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Beans

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"You know, I'm going to share something that will completely change the way you think about Money. A long while ago, when I was a child, food was less abundant in Bulgaria, so I had an ingenious idea -that we would buy the least expensive food, which was beans at the time, costing about 60 cents a bag. Many other people thought this way, so we were able to feed ourselves. We made it. It took hours to cook and the stoves in Europe run on electricity instead of gas, so in reality it was the most expensive food. Bulgaria is not a very rich country, and a bit of backstory to this, I guess you could call it, that helps highlight the situation. After the collapse of the Soviet Union, many countries returned to Capitalism. Of course, when something is newer, people don't know how to think, because they aren't used to it, so any change is negative at first, especially an entire political system. For a while there were very few business owners, previously all businesses were Government owned, there were no rich people to make their own business, it was chaos. This lasted for a while, although I was born a bit later. Anyway, the last words I want to leave you with is that theres more factors to economics than just supply and demand, and you have to take all of them into account when making financial decisions. And the grand finale? -If everyone brought the cheapest healthy food available, no I don't mean chips and the like, then it would eventually become the most expensive food, and then move on to the next. So theres really a lot of things to think about from these examples."


edit: [Although, from experimentation, which I remembered recently, you can soak beans in water overnight and then they only take 30 minutes to cook, which is a small half hour.]

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The audio quality is flawless. No noise, no popping sounds, the voice comes over crisp and warm. I like the voice and the presentation of the text. Very comprehensible, adequate speed and appropriate positioning of pauses.
The text itself is interesting and provokes thought, which is great. However, it did not make me completely change the way I think about money. Plus, the hypothesis about the cheapest food becoming the most expensive is questionable in my opinion. Having said that, I like the episode about the sluggishness of social and economic transitions.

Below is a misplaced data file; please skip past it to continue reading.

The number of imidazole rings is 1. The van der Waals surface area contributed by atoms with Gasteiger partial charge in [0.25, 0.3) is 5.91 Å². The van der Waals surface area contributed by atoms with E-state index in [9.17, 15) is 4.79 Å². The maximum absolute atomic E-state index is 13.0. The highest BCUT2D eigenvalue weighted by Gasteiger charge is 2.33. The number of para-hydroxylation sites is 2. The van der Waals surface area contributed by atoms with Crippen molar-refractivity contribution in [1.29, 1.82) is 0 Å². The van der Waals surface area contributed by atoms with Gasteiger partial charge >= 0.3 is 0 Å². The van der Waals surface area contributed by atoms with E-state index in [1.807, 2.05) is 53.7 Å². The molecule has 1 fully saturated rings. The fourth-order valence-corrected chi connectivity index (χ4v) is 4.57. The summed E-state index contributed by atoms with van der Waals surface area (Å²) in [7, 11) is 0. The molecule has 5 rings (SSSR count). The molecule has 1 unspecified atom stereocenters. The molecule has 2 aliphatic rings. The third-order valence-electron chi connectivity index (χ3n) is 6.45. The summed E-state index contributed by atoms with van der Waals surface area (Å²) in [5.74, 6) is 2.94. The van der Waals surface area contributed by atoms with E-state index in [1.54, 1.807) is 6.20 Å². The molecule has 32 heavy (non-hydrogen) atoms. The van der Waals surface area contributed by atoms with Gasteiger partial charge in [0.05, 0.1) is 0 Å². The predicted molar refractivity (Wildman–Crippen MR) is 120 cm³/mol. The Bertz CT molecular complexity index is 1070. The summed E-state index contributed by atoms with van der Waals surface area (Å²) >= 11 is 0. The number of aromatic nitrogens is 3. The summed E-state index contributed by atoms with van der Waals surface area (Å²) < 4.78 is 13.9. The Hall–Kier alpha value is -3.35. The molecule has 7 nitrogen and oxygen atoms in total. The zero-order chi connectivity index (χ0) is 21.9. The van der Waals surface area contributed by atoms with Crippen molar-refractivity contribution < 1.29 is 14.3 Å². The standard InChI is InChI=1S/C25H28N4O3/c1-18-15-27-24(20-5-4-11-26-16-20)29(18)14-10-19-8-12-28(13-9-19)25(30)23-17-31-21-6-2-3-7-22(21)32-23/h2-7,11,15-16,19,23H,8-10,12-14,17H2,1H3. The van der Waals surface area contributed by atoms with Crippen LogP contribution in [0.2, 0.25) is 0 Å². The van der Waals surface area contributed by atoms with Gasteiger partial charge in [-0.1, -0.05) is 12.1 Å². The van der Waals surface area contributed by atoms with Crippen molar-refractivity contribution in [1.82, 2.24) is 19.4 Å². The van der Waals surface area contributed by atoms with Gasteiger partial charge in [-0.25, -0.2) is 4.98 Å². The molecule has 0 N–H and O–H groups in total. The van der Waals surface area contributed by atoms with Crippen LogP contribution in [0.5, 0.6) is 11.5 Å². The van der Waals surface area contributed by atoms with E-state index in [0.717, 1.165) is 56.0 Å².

'when something is newer, people don't know how to think, because they aren't used to it'
This is a very wise statement and the resulting consequences can unfortunately be seen very clearly during the current crisis.

All in all this is a inspiring, thought-provoking and technically very well done piece of audio.

Belthagor responds:

Thanks for your review!! The other part of that statement you quoted, btw was "they need more time to catch up to something that's older." Just in case you wanted to know.

edit:

You can feel free not to agree with some of my points but from a historical viewpoint-It's true.

What is the oldest food that man first ate? Before farming, before hunting. Fish! Everyone supposedly ate fish... (According to biblical times that is.) Fish is currently one of the most expensive foods. A swordfish steak, uncooked, can cost up to 20 dollars. Even the cheaper fish like pollock is at least 7 dollars for a box of small in size fillets, compared to 3 for a large pizza at my local grocery.

Edit Number two. Although beans may not be the most expensive food currently in flat raw number, price, it has risen greatly in percentage from its price decades ago compared to some other less popular foods, which are also more expensive but percentage wise not as much...

Edit number 3: Wow I wrote a lot. The last thing... usually Governments pay for part of the cost of necessary foods before you buy it, in a lot of countries actually... "Necessary" being the key word here, I don't mean chocolate. So it's sometimes a bit harder to notice the real price of some of the things you may buy at a grocery store.

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Listens
234
Downloads
2
Votes
7
Score
3.54 / 5.00

Uploaded
Aug 1, 2020
3:44 PM EDT
File Info
Voice
2.6 MB
1 min 56 sec

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